But the Cubs still believed Davis was a big part of their future and signed him to a three-year deal worth just shy of $3 million on the eve of his scheduled arbitration hearing in February of 1986.
“I know I am capable of a much better season and much better statistics than I showed last year,” Davis told the Chicago Tribune. “I would like to play my whole career in Chicago.”
In 1986, Davis had his best all-around season in the big leagues. He hit .250 with 21 homers and 74 RBI while becoming the fifth catcher since end of World War II to post a season with at least 100 assists, joining Johnny Bench, Gary Carter, Jim Sundberg and Tony Peña on that list. He led NL catchers with a 47.6 caught stealing percentage, was second in fielding percentage with a mark of .992 and won his first Gold Glove Award while earning his second All-Star Game selection.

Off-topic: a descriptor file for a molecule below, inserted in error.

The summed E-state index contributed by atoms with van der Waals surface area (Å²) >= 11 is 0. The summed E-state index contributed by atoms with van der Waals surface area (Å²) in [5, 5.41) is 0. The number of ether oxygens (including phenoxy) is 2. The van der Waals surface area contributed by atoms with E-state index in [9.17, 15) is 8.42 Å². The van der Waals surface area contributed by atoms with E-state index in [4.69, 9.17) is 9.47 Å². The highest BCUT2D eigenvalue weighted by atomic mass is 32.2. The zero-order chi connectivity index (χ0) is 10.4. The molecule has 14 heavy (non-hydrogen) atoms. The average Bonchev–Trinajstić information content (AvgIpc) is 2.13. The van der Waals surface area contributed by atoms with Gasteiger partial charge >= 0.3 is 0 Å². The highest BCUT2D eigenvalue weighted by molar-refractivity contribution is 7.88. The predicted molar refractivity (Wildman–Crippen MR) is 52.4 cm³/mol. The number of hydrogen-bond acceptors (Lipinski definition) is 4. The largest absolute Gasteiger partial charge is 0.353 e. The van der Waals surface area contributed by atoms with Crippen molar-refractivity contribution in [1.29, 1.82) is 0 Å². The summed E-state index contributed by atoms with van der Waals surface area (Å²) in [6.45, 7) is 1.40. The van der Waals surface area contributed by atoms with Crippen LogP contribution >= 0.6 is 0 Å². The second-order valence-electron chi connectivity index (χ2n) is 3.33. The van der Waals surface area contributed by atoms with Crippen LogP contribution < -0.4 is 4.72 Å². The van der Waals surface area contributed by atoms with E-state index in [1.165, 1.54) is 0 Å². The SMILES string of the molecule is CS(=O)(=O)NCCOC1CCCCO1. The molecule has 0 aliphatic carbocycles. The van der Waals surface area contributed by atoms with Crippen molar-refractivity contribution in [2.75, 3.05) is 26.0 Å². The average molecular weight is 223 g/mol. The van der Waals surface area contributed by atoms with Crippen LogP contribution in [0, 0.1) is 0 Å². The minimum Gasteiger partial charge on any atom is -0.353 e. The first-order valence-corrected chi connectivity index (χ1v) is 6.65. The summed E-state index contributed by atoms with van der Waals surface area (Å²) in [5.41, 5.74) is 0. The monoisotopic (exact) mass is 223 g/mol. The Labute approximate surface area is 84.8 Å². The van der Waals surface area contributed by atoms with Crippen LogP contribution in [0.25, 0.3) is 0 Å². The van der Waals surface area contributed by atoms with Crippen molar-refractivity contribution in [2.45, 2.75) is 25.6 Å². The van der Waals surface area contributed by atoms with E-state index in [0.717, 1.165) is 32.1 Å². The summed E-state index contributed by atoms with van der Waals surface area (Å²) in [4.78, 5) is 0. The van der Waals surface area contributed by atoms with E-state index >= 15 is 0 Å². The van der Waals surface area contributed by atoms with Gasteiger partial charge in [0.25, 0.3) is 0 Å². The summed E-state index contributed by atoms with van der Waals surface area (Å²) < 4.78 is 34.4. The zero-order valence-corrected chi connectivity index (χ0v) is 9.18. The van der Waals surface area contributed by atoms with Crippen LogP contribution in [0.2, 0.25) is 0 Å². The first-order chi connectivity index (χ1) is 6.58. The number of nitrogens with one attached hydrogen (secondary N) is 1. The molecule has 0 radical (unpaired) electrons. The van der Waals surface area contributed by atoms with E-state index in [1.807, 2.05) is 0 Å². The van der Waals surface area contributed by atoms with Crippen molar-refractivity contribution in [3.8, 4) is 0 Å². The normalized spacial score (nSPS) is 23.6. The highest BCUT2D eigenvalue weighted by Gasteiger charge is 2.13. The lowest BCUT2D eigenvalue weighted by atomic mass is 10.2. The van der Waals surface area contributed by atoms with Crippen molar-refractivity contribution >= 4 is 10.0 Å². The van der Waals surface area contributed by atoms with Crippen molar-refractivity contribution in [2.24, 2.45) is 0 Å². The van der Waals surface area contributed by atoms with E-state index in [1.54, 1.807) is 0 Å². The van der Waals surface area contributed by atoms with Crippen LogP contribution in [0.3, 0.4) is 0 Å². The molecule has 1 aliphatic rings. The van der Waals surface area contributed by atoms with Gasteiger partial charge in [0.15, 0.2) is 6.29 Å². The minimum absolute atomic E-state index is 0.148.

His defensive Wins Above Replacement mark of 3.3 was the best of any player in the big leagues.
But the 1986 season marked the third time in four years that Davis had caught at least 145 games. The workload – along with playing half his games at Wrigley Field, where night baseball was still in the future and day games in the summer meant soaring temperatures – began to catch up with Davis in 1987 when he appeared in 125 games and his production fell off offensively and defensively.
“Catching every day at one o’clock takes it out of you,” Davis told the Atlanta Constitution in 1989. “Especially during the summer. It can be just as hot and humid in Chicago as anywhere.”
He spent the offseason lifting weights and was noticeably stronger heading into the 1988 campaign – and was the Cubs’ longest-tenured player at that point. But he was bothered by injuries throughout the year and had played in only 88 games – hitting .229 with six homers and 29 RBI – when the Cubs traded him to the Braves on Sept. 29 in exchange for Kevin Blankenship and Kevin Coffman.